Dmitry N Feofanov’s Answers

Dmitry N Feofanov

Lyndon Fraud Lawyer.

Contributor Level 11
  1. Can you please tell me what I should with situation pertaining to my car.

    Answered 3 months ago.

    1. Dmitry N Feofanov
    2. Judy A. Goldstein
    3. Jeffrey Morris Jacobson
    3 lawyer answers

    Under the Illinois Automotive Repair Act, for whatever repair work they do, they have to give you an estimate in writing, and you have to agree to it by sighing the estimate. There may be an iffy area of oral estimate/authorizations, but its an iffy area. It is not clear from your facts, and also it is not clear what the $485 charge is for, but, if they gave you no estimate and are trying to stick you with a big repair bill without giving you an estimate, it is an Automotive Repair Act...

    8 lawyers agreed with this answer

  2. Can a car dealership in chicago, Illinois sell a car that doesn't pass emissions.

    Answered almost 2 years ago.

    1. Dmitry N Feofanov
    2. Scott Richard Kaufman
    3. Ronald Lee Burdge
    3 lawyer answers

    Good one. I assume you bought the car "as is." So technically the answer to your question is "no." But this factual scenario certainly presents an interesting issue, and I, for one, would be willing to bust the "as is" defense on public policy grounds. If you are sore enough to sue, contact me.

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  3. Can I add a clause to a used car bill of sale giving me 72 hours to have the car inspected by a mechanic.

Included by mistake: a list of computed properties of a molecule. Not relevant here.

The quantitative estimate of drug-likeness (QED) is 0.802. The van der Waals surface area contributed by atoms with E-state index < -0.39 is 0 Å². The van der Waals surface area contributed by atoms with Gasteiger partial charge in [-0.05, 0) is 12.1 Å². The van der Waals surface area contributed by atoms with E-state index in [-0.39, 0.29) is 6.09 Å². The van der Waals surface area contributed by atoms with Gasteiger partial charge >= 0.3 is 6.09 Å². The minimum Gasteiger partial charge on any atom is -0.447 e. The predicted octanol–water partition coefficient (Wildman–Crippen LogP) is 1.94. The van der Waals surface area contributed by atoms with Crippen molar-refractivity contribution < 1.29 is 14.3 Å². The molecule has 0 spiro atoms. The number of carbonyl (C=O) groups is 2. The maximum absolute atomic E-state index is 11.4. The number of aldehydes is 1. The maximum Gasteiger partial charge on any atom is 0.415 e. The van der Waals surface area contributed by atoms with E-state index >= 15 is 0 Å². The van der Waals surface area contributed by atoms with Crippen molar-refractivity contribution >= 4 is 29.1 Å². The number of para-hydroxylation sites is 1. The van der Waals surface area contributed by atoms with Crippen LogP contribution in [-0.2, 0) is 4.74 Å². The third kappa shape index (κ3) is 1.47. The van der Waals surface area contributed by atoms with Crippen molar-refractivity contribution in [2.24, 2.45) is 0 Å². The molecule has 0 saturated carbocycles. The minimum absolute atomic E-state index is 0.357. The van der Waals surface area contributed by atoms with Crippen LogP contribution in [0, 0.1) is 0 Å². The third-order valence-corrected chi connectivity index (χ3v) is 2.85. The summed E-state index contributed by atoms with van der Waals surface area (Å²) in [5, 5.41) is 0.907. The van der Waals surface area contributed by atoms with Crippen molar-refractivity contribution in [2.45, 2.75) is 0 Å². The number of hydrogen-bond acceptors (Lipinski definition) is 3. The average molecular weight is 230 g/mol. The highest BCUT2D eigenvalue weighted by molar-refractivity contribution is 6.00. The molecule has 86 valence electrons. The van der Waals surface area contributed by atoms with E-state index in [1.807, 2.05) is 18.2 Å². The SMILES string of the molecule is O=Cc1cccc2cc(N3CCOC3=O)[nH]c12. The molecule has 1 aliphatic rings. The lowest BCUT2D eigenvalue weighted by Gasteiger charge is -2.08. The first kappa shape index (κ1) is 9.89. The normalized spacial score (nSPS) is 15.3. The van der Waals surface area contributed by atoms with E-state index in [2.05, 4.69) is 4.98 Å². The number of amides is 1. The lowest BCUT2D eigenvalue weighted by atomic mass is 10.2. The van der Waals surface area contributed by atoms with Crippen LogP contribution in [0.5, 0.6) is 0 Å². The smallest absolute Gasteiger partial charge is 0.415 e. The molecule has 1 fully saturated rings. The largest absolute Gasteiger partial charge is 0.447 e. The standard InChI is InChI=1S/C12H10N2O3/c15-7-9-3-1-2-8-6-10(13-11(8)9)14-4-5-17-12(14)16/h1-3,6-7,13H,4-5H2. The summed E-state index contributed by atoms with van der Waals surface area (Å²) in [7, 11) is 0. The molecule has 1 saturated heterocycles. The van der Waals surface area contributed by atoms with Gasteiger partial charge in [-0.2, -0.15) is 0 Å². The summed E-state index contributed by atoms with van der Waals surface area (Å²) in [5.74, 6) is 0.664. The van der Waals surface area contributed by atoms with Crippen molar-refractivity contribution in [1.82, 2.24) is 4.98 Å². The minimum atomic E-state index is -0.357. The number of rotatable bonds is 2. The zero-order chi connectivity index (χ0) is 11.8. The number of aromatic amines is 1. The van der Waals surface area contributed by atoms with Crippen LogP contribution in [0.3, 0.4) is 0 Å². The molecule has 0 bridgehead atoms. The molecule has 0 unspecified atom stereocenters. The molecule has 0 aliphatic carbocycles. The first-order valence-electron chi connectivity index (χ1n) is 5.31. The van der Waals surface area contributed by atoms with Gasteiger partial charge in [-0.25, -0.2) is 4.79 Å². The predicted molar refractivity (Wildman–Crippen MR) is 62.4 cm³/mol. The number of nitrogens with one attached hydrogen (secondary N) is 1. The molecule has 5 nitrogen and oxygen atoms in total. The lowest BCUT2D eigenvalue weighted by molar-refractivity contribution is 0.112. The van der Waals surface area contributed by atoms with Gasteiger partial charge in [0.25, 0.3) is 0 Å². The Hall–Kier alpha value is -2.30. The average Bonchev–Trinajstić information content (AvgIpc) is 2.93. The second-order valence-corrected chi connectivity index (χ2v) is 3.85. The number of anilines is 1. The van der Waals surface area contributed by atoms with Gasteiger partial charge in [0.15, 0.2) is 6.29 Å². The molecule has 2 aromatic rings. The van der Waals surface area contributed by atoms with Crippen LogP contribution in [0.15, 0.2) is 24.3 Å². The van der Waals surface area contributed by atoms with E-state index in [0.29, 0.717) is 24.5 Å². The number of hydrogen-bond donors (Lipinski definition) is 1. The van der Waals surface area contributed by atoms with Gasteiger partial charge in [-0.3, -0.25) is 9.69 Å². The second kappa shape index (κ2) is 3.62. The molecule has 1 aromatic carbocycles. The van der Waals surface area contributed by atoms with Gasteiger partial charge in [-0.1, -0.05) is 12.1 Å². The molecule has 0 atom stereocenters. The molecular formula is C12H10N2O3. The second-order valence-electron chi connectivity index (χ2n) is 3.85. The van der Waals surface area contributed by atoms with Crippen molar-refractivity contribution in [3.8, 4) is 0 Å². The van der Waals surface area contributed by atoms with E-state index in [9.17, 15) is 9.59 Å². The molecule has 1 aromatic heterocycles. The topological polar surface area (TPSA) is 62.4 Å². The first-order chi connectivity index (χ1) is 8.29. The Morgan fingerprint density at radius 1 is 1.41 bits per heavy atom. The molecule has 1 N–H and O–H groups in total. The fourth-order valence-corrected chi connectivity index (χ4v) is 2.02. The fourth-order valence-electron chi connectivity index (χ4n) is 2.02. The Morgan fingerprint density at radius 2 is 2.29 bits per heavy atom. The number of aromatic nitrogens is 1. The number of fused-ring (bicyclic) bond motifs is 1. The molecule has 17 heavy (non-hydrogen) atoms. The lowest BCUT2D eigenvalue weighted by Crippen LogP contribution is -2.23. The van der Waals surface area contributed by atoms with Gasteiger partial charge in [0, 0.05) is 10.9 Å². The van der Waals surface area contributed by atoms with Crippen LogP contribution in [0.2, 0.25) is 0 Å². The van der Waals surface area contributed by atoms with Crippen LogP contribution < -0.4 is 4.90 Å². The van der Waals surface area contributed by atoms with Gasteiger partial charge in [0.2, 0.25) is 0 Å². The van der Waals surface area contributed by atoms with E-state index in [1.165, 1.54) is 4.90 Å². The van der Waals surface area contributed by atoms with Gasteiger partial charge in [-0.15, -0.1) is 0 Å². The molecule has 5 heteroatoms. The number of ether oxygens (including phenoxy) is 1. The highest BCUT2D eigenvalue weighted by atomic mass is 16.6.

Answered 2 months ago.

    1. Dmitry N Feofanov
    2. Scott Richard Kaufman
    3. W. Patrick Westerfield
    4. Paritosh Bhupesh Sheth
    4 lawyer answers

    Excellent question, excellent idea. After you are done with your car purchases, you should go to law school. If you do, you will learn that there is freedom of contract in this country (supposedly), and everything is up for grabs and negotiable. May I suggest another big one? In addition to negotiating a right to return (or just inspect the car before, as Scott suggests), CROSS OUT "AS IS" IN ALL CONTRACTUAL DOCUMENTS, and insist that the dealer give you a warranty. Under the law, you get...

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  4. Can I sue and what funds can I recoup from a used car sold by dealer that ended up being junk?

    Answered over 1 year ago.

    1. Dmitry N Feofanov
    2. Scott Richard Kaufman
    3. Robert Jeffrey Long
    3 lawyer answers

    97 instead of 96 is fraud. Bad condition of the car may or may not be fraud, depending on what the dealership told you about the car's condition. You probably bought the car "as is", so perhaps no warranty claims, but that's for your lawyer to decide. Short answer--yes, you can (and should) sue, and you need to get a lawyer, pronto. You basically have two options here--you either sue and try to recover your costs and get out of the contract, or you do nothing and then the dealer laughs...

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  5. Does Battery covered under warranty for used car.

    Answered over 1 year ago.

    1. Dmitry N Feofanov
    2. Salim John Sheikh
    3. Scott Richard Kaufman
    4. Ronald Lee Burdge
    4 lawyer answers

    Hmm. I do not see filing a law suit over $135. First, lemon laws do not apply to used cars. Second, I suspect (this is common) that the car came "as is." Thus, your options are limited. Legally, you have no claims that I can see. This does not mean, however, that you should not call the dealer and ask to be reimbursed. If they care about customer relations, they might accommodate you. The chances are, though, that they do not care about customer relations, and you will be without remedy....